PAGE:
• The advanced inboard exhaust and outboard intake architecture reduces overall exhaust system volume, which leads to better throttle and turbo response for the customer; additionally, reduced exhaust system surface area minimizes heat transfer to the engine compartment and improves noise, vibration and harshness performance

  • Engine architecture enables easier service work for all major engine components, potentially reducing downtime

  • Turbocharger is uniquely center-mounted on a pedestal low in the back of the valley for improved NVH control

  • High-pressure fuel system injects fuel at more than 29,000 psi. The system delivers up to five injection events per cylinder per cycle, using eight-hole piezo injectors to spray fuel into the piston bowl. The direct-injection system is calibrated and phased for optimum power, fuel efficiency and NVH performance

  • Aluminum cylinder heads for reduced weight; the mid-deck construction with dual water jackets provides increased strength and optimal cooling; six-head bolts, instead of four as found on other engines, help improve sealing and maintain cylinder integrity

  • Compatible up to B20 biodiesel


Richard C Burton

Great! Ford diesels in my experience are the noisiest and dirtiest diesel truck engines out there!! An entirely new and smaller diesel would have been much more useful and environmentally sound. Who needs MORE than 400 horsepower?! in a pickup truck- get real,its an ego boost-how fast do you need to go up hills with your 5th wheel?!

Dave Murphy

Use the Fitch Fuel Catalyst with this engine and fuel line heaters in cold weather and it will run better. Ams oil is good for 8% better mileage too.


@Dave Murphy
Do you believe in scams like those you mentioned? On what grounds?

Account Deleted

In 2012, Ford sold 119,338 super duty trucks (1 ton and up), GM sold 111,555, and Chrysler 77,583 - over 300,000 total. Most are commercial trucks and says 80 percent of all domestic one-ton trucks are sold with a diesel. Though, significantly less numbers than half-ton pickups which are the most popular selling vehicles in the USA, the super duty trucks could be a great opportunity to do something like an EREV, e.g. Chevy Volt or Via Motors - both Bob Lutz ideas.


1. This engine architecture is used by BMW and Audi for many years (not in diesels mostly), so what is new again...?
2. @gryf Both Bob Lutz creations are too expensive and less efficient than advertised otherwise they would overflow the market. ...and there are many reasons for that. Even the general idea is right it does not mean that it is (was) implemented correctly.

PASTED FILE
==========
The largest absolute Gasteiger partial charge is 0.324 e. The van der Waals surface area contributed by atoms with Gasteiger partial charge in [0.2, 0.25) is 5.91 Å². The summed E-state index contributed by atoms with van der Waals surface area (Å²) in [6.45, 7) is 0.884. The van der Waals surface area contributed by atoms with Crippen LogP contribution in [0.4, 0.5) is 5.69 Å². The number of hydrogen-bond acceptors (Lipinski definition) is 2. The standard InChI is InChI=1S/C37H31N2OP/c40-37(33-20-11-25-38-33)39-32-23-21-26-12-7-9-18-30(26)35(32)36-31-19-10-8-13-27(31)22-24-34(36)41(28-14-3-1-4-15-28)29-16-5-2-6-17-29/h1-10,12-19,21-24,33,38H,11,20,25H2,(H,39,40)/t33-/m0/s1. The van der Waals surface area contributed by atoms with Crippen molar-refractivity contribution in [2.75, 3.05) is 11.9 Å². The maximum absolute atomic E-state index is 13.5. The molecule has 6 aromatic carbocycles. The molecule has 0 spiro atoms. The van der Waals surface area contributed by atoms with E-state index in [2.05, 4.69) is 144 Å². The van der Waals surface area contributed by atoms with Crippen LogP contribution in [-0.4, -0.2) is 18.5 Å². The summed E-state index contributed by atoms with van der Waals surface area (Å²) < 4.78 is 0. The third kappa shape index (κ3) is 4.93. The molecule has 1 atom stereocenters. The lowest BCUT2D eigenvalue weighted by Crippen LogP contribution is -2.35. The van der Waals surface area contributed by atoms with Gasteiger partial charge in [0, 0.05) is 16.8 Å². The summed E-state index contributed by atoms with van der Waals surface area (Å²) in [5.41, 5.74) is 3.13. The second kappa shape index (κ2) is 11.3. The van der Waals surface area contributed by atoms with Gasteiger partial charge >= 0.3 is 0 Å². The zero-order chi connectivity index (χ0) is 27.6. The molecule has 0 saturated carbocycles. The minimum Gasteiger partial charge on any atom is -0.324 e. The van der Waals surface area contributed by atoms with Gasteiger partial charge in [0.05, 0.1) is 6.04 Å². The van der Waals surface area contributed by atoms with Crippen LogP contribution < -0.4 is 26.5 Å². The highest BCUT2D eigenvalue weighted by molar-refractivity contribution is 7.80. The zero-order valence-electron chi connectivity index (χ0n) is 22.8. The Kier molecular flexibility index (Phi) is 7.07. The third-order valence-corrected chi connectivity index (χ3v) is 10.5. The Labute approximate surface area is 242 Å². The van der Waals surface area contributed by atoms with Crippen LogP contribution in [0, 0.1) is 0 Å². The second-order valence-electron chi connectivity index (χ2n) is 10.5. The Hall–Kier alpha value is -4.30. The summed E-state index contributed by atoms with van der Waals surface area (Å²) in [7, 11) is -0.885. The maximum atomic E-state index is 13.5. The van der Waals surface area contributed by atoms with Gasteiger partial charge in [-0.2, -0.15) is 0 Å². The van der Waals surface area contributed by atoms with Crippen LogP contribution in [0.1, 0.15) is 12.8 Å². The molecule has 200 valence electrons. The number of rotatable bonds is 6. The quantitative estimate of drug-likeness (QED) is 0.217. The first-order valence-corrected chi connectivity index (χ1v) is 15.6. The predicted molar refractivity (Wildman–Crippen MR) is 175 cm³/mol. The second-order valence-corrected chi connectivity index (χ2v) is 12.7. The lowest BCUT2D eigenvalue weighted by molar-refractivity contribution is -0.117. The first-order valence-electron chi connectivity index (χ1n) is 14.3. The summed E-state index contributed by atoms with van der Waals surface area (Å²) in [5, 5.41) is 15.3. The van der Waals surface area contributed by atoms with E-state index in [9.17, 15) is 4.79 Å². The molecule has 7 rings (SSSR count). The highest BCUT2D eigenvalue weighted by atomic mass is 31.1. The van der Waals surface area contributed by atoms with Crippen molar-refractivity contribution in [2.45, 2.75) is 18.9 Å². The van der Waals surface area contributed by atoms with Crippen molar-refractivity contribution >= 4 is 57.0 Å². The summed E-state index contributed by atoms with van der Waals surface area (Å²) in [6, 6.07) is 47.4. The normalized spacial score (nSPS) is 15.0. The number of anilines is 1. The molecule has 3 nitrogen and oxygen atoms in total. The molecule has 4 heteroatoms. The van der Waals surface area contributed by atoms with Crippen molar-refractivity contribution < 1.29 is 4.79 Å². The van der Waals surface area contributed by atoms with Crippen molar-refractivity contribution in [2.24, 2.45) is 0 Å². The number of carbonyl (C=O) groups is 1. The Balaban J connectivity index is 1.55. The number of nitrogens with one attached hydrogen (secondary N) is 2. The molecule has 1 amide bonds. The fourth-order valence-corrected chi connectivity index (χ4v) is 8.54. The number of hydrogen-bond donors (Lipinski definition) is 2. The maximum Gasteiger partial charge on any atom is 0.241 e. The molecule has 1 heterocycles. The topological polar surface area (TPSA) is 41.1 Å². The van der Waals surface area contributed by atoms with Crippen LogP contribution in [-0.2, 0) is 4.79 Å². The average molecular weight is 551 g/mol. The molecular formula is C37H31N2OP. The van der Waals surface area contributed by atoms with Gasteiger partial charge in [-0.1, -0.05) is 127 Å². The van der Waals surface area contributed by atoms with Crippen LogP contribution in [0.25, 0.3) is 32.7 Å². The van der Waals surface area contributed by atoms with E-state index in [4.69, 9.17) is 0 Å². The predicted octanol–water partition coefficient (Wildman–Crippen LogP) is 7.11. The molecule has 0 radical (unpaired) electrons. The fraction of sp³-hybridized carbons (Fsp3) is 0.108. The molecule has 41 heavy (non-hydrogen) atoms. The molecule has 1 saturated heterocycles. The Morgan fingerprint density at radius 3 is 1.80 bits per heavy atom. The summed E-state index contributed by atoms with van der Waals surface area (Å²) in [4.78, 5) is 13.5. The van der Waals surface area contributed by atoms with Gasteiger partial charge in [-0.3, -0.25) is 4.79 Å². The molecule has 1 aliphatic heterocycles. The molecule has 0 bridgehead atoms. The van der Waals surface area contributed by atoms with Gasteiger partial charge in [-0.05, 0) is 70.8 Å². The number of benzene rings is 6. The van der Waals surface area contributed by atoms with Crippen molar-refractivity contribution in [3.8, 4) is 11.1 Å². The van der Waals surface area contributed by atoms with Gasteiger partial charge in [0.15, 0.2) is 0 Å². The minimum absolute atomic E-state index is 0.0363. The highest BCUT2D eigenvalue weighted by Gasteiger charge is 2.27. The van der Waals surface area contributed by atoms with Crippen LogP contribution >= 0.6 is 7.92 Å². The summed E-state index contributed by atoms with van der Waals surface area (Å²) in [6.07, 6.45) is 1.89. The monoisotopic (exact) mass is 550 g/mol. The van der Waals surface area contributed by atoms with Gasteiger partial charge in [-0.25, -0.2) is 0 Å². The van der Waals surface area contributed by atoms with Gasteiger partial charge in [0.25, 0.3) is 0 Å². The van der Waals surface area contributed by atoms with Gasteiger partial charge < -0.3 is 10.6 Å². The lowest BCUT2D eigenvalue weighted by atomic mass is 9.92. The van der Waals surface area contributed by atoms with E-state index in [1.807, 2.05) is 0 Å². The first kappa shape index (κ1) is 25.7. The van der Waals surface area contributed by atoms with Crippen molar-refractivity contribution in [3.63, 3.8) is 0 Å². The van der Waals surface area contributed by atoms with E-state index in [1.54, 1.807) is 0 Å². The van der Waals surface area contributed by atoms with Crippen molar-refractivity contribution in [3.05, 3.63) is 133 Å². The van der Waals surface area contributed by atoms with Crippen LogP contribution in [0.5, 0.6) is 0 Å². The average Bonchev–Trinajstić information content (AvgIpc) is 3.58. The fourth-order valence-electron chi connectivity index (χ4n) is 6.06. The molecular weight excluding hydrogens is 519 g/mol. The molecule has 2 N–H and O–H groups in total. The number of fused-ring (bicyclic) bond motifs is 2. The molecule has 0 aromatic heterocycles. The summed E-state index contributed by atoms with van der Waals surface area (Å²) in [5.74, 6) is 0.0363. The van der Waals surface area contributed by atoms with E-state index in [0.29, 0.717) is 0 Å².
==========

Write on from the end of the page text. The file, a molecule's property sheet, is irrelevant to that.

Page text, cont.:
Account Deleted

The electrification of the automobile is progressing well and economies of scale will occur. Audi, BMW, Ferrari, McLaren, Porsche, Renault, Nissan, Honda and others are making enormous progress. Not just for economy or government regulations, look at the Audi R18 etron quattro (winner of Lemans 2012, 2013) or the Porsche 918 for example. Of course, there will be some nostalgia for the old ICE, if you caught on TV Jeremy Clarkson (Top Gear) driving a V-12 Aston Martin through the English countryside you get the idea. As an old engineer I liked the old cars too.


@ Richard C Burton As no disrespect a commonly referenced term in the diesel world, Horsepower is what sells engines torque is what wins races. The commonly used reference is referring to the power produced by the engine, to get horsepower you first have to establish a torque figure. Diesels are meant for work not play or anything else the current figures on the 6.7 PSD are 400/800 you have to factor the power loss through the automatic transmission in also.

As torque is found low in the power band versus the high end commonly defined in horsepower figures. As for the older Fords which used HPOP (high pressure oil pump) and HUEI (hydraulically activated, electronically controlled, unit injector) which had substantially fuel bar pressure and between the 7.3 94-97 and 99-03 and 6.0 03.5-07 the variances are substantial.

94-97 used a AA all trucks and non-California
AB- late 1996 California, all 1997 California, most 97-98 E-series, 1999 (early) F-series
99-03 AD all trucks and vans

03.5-07 Used HEUI style injectors that for every injection pulse by plunger and fuel barrel it could inject 5 times per injection pulse.

The reason Fords are loud is the low pressure fuel system they used until the 6.4 which utilized a common rail injection system aka a Bosch cp3 which is a upgrade from a HPOP/HUEI system. For the 6.7 and all MY2011+ trucks use a Bosch cp4.2 the reason the new 6.7 PSD is so quite it utilizes a reversed head design and air to water intercooler. As for the smell it could be many things fuel quality or winter fuel which causes the truck to lose 2-4 MPG+, power, smoke more and have more "compression ignition knock" I hope I was helpful.